When it comes to Apple stock, Wall Street’s tendency has been toward bullishness for years, although not with short times of questionable sentiment. Now, however, the iPhone maker’s stock seems to have become rather polarizing, joining the ranks of Tesla and a handful of others. Bulls are continuing the usual narrative, which is that Apple can do no wrong, but a growing number of analysts is starting to question whether the buy-side is expecting too much.
In a note to investors this week, Deutsche Bank analyst Sherri Scribner warned that Apple stock may be at or near a top because investor expectations for this year’s iPhone lineup may be “more optimistic than realistic.” She warned that she’s expecting Apple’s iPhone unit numbers to come in “well below market expectations” for both fiscal 2018 and 2019.
She noted that consensus estimates have been steadily climbing higher all this year, so she feels that upside is already priced in. Further, she said that Apple stock has historically climbed into the new iPhone launch and then seen little upside after the launch. She explained that the stock climbed 37% this year, which beat the iPhone 6 cycle’s pre-launch performance by 9 percentage points. Sales estimates have tacked another $19 billion onto where they stood in late January, which is almost double the estimate revision going into the iPhone 6 cycle.
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In order for Apple to beat consensus by a magnitude similar to what it beat estimates for the iPhone 6 cycle, it will have to ship another 45 million more iPhones, which she sees as “highly unlikely.” Scribner also warned that the consensus expects yet another record year in fiscal 2019, on top of the 245 million iPhones it expects for fiscal 2018. She expects fiscal 2019 to be more similar to the iPhone 6s cycle when units numbers declined, and Apple stock along with them.
In his report earlier this week, Bank of America Merrill Lynch analyst Wamsi Mohan said that it’s just too early to make a call of any kind on this year’s iPhone cycle. The iPhone 8 and 8 Plus only just started landing in buyers’ hands, and the initial concern was that demand for both handsets seemed muted so far. The iPhone X won’t become available until early November.
He praised Apple’s widened phone portfolio, saying that it now has “unprecedented breadth” because of how many price points it addresses. He also offered evidence that suggests buyers may not hesitate as much as some think they might at the $1,000 and $1,150 iPhone X. He explained that analysis of smartphone sales according to “price band” indicates that Apple has previously be able to “get consumers to migrate from lower priced to higher priced phones.”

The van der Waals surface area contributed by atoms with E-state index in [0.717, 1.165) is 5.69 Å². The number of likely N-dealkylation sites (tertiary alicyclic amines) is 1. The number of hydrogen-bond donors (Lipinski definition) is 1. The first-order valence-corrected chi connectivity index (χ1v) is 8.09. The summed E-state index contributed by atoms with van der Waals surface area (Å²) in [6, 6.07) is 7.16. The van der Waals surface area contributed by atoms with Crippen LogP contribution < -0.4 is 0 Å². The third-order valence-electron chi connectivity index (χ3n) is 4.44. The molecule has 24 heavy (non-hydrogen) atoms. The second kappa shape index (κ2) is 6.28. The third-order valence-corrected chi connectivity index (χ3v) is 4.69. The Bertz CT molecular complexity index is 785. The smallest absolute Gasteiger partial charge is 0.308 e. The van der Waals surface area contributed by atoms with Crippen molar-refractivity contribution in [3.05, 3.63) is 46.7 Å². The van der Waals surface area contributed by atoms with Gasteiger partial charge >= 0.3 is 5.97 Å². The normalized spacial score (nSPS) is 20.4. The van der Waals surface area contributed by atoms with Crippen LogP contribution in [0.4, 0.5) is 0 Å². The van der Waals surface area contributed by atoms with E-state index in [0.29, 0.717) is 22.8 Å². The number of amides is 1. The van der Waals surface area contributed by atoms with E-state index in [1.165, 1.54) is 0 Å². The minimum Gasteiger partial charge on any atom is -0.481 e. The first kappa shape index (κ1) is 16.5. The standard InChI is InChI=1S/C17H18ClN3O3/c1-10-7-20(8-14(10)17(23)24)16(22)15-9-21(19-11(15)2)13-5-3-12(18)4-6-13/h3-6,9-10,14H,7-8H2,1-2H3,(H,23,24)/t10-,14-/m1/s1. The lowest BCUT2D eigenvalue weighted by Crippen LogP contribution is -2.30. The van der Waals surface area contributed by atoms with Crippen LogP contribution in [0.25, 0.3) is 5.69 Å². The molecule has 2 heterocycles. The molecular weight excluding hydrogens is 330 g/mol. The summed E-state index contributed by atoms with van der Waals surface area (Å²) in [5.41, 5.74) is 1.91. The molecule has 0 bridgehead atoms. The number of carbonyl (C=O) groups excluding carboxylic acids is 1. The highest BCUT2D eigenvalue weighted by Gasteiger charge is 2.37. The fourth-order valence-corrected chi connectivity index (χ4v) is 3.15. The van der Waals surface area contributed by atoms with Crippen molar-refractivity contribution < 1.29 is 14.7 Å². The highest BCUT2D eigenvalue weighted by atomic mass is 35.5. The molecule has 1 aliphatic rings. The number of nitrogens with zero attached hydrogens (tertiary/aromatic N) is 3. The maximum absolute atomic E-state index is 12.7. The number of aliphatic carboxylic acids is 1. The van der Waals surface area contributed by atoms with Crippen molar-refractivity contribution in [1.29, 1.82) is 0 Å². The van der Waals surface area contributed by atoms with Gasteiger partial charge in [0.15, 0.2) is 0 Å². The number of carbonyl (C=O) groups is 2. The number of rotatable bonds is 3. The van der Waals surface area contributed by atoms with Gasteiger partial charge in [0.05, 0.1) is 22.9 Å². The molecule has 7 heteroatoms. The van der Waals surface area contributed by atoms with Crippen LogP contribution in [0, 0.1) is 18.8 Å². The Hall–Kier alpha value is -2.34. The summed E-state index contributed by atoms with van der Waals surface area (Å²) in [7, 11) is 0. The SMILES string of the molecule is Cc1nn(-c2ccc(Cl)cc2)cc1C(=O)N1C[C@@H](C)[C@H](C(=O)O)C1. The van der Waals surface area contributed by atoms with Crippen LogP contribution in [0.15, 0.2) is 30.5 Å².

While Scriber is focused on consensus and the fact that investors have pushed Apple stock so high, Mohan feels that investors “seem to be worried about the cycle.” His own unit estimate of 230 million is much lower than consensus, at 245 million. However, he places more emphasis on growth in gross profit dollars rather than units, and the higher average selling price should result in strong growth in gross profits. He added that Apple stock has been tracking gross profit dollars.
In the meantime, before the arrival of any earnings reports covering months of availability for the iPhone X or even the iPhone 8 and 8 Plus, other things have been dragging Apple stock down. Bernstein analyst Toni Sacconaghi, Jr. offered up a few of them, and they go beyond just the iPhone. Of course, he mentioned that investors have been concerned about “unusually strong iPhone 8 pre-order availability,” which some are taking to indicate that consumers might buy the iPhone 7 or 7 Plus instead of the iPhone 8 or 8 Plus. The concern is essentially the lack of differentiation from last year’s models, paired with a $130 to $150 higher price tag.
However, he also noted that early reviews of the Apple Watch Series 3 have been poor. Apple itself even admitted that there were problems with the LTE on the smartwatch, could damage sales, although some consumers just like the idea of an Apple Watch they can use separately from their iPhone to make calls. Apple claims that the LTE problems are just a bug that will be fixed in a future software update. However, the fact that the earliest reviews of the Series 3 was “neutral to negative,” as he describes them, is certainly a concern. Nonetheless, he seems to think that LTE will be the one thing that will turn the Apple Watch from a novelty accessory into something with a “significantly more compelling value proposition.”
Sacconaghi also feels that investors might be concerned about Google’s acquisition of HTC, which they see as possibly putting competitive pressure on Apple in the future, but he doesn’t seem very concerned about it.
Apple stock ticked slightly higher on Friday, rising by as much as 0.32% to $153.77 in afternoon trading